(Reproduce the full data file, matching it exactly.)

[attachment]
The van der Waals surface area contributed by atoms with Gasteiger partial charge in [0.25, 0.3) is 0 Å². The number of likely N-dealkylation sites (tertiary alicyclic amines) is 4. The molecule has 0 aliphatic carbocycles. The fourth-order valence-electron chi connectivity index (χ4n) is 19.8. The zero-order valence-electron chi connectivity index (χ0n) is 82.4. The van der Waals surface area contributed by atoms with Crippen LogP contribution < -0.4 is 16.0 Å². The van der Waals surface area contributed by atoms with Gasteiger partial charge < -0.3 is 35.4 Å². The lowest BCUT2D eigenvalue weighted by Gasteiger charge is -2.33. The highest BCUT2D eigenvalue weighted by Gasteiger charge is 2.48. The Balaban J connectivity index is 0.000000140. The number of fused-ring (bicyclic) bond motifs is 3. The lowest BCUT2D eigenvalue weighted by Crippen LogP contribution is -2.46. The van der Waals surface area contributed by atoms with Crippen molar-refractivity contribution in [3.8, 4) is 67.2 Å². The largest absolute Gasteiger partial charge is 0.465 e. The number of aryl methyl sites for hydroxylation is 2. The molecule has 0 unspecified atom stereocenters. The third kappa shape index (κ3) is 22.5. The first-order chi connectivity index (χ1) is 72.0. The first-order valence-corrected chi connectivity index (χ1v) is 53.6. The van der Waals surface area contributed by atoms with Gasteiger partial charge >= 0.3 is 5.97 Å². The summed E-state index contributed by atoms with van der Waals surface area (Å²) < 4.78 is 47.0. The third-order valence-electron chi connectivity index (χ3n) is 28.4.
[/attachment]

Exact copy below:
The van der Waals surface area contributed by atoms with Gasteiger partial charge in [0.25, 0.3) is 0 Å². The number of likely N-dealkylation sites (tertiary alicyclic amines) is 4. The molecule has 0 aliphatic carbocycles. The fourth-order valence-electron chi connectivity index (χ4n) is 19.8. The zero-order valence-electron chi connectivity index (χ0n) is 82.4. The van der Waals surface area contributed by atoms with Crippen LogP contribution < -0.4 is 16.0 Å². The van der Waals surface area contributed by atoms with Gasteiger partial charge < -0.3 is 35.4 Å². The lowest BCUT2D eigenvalue weighted by Gasteiger charge is -2.33. The highest BCUT2D eigenvalue weighted by Gasteiger charge is 2.48. The Balaban J connectivity index is 0.000000140. The number of fused-ring (bicyclic) bond motifs is 3. The lowest BCUT2D eigenvalue weighted by Crippen LogP contribution is -2.46. The van der Waals surface area contributed by atoms with Crippen molar-refractivity contribution in [3.8, 4) is 67.2 Å². The largest absolute Gasteiger partial charge is 0.465 e. The number of aryl methyl sites for hydroxylation is 2. The molecule has 0 unspecified atom stereocenters. The third kappa shape index (κ3) is 22.5. The first-order chi connectivity index (χ1) is 72.0. The first-order valence-corrected chi connectivity index (χ1v) is 53.6. The van der Waals surface area contributed by atoms with Gasteiger partial charge >= 0.3 is 5.97 Å². The summed E-state index contributed by atoms with van der Waals surface area (Å²) < 4.78 is 47.0. The third-order valence-electron chi connectivity index (χ3n) is 28.4.